The damning finds come after the 2015 Trends in International Mathematics and Science report last week determined that Australian school performances had stagnated over the past 20 years.
“If we do need to get more specialist maths and science teachers into the classroom, that’s a discussion I am very open to having,” Seanator Birmiham said.
Senator Birmingham did not elaborate on the details of the proposal. Photo: AAP
Mr Ruse said the education system needed to be addressed from the inside, not the outside.
He argued that lifting teacher salaries, improving professional development and incentivising students to take up maths and science subjects during their degrees could all help fix the teacher shortages hurting Australian students.
It’s not (just) about the money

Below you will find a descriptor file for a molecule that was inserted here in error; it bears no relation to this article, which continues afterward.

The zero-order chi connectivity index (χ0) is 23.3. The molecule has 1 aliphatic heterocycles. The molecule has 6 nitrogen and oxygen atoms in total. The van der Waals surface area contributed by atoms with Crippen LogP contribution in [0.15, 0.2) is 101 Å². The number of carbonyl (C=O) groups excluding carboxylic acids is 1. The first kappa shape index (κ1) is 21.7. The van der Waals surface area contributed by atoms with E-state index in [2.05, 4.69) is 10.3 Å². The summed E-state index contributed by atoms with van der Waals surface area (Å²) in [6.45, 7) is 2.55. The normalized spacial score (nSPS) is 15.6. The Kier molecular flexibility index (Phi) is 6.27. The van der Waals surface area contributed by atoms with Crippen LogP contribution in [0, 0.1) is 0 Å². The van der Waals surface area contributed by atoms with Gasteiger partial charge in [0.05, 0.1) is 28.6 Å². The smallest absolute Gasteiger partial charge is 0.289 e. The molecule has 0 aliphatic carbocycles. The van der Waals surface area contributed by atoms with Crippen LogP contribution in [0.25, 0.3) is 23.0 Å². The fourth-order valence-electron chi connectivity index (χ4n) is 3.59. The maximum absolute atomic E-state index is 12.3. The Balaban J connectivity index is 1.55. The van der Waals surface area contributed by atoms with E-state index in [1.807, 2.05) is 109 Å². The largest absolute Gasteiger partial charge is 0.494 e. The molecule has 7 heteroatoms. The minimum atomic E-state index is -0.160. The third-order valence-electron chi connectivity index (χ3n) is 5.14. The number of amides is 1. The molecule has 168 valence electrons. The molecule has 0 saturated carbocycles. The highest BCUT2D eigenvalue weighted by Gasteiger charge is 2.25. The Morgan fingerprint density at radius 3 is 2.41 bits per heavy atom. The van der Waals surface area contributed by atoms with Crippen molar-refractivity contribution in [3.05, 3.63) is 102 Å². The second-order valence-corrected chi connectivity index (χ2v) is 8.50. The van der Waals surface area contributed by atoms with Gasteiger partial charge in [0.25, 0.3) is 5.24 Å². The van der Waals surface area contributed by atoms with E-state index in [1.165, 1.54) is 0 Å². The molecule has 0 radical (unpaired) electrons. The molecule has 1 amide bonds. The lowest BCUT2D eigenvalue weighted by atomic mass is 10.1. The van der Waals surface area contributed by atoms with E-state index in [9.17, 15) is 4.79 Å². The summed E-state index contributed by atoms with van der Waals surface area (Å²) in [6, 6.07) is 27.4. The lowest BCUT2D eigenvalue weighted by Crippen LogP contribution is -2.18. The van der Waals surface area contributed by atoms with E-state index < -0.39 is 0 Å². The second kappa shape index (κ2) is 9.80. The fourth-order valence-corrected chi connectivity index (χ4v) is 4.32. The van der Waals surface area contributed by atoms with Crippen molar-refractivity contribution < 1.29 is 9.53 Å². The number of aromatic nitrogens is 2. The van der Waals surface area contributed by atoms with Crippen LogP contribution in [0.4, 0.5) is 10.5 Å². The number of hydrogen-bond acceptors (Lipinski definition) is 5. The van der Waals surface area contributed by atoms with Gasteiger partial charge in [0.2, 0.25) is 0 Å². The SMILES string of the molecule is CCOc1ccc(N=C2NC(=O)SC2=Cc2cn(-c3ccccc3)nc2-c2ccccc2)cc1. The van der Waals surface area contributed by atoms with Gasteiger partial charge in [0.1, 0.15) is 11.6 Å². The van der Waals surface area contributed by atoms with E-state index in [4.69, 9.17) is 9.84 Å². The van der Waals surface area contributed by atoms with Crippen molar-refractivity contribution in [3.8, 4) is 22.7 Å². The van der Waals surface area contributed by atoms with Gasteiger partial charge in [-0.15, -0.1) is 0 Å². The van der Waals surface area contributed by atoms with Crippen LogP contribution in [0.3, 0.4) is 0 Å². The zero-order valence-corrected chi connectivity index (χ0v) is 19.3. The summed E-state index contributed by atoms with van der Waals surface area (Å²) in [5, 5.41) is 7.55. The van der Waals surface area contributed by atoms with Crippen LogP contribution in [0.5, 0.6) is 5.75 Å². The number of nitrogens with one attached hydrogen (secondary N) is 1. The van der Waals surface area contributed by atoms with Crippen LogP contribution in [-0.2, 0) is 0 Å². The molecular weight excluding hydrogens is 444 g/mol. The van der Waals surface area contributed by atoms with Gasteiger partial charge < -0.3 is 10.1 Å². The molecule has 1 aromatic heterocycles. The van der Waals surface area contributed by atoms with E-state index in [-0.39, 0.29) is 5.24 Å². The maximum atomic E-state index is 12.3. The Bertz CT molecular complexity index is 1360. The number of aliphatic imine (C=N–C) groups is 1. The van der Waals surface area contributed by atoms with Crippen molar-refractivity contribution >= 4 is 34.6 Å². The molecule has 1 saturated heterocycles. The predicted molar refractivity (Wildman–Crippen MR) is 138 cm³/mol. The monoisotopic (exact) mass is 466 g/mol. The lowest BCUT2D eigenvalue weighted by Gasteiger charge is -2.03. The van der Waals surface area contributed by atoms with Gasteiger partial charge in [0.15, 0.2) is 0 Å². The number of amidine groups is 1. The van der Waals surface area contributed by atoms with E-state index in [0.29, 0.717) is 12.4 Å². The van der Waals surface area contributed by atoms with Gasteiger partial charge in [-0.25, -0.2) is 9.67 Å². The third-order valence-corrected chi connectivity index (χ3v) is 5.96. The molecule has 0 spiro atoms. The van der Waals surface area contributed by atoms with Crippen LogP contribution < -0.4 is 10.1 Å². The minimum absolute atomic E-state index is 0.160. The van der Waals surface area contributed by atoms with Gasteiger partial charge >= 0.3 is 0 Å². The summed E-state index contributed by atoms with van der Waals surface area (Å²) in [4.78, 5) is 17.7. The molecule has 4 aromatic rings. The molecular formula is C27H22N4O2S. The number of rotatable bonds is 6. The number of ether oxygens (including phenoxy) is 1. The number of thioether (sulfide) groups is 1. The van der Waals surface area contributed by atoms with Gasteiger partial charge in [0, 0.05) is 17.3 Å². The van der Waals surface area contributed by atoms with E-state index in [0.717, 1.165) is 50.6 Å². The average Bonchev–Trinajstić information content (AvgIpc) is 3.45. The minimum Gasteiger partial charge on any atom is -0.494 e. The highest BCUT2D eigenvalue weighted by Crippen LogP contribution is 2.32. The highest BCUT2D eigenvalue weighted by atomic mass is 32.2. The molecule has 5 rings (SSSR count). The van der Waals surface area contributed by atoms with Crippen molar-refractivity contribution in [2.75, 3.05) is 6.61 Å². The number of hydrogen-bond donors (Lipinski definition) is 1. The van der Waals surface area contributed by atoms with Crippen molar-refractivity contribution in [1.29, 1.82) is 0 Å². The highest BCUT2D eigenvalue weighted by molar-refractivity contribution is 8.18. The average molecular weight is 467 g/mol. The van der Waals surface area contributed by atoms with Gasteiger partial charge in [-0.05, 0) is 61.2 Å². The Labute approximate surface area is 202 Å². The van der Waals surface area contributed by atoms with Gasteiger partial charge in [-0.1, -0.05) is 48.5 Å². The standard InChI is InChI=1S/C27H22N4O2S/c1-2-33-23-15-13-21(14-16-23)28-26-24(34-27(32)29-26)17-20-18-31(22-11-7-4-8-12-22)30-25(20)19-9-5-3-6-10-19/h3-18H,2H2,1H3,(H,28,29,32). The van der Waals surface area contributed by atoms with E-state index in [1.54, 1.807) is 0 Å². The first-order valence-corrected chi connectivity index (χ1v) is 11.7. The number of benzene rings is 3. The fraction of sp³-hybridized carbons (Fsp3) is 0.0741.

Senator Birmingham said federal funding for schools had increased by 50 per cent since 2003, and extra funding alone would not solve the problem.
“We have consistently tipped more money into our school system over recent years – it has doubled in real terms since 1988,” he said.
“This is significant extra funding in our schools [and] now is the time to focus on why it is we are not getting value for money in terms of our results.
“More money, in of itself, is not the answer.”
But Mr Ruse said it was difficult to separate funding from the issue of teachers shortages.
“In terms of teacher development, how can you do it without someone funding it at some point?” he asked.
Labor education spokeswoman Tanya Plibersek said the report was “a very significant concern” as it showed Australian schools were going backwards in some areas.
She called for a more equitable school-funding system and said the Coalition had cut $30 billion from schools in the 2014 budget.
“What we are missing is a proper needs-based funding system that directs extra funding to the kids who are falling behind,” she said.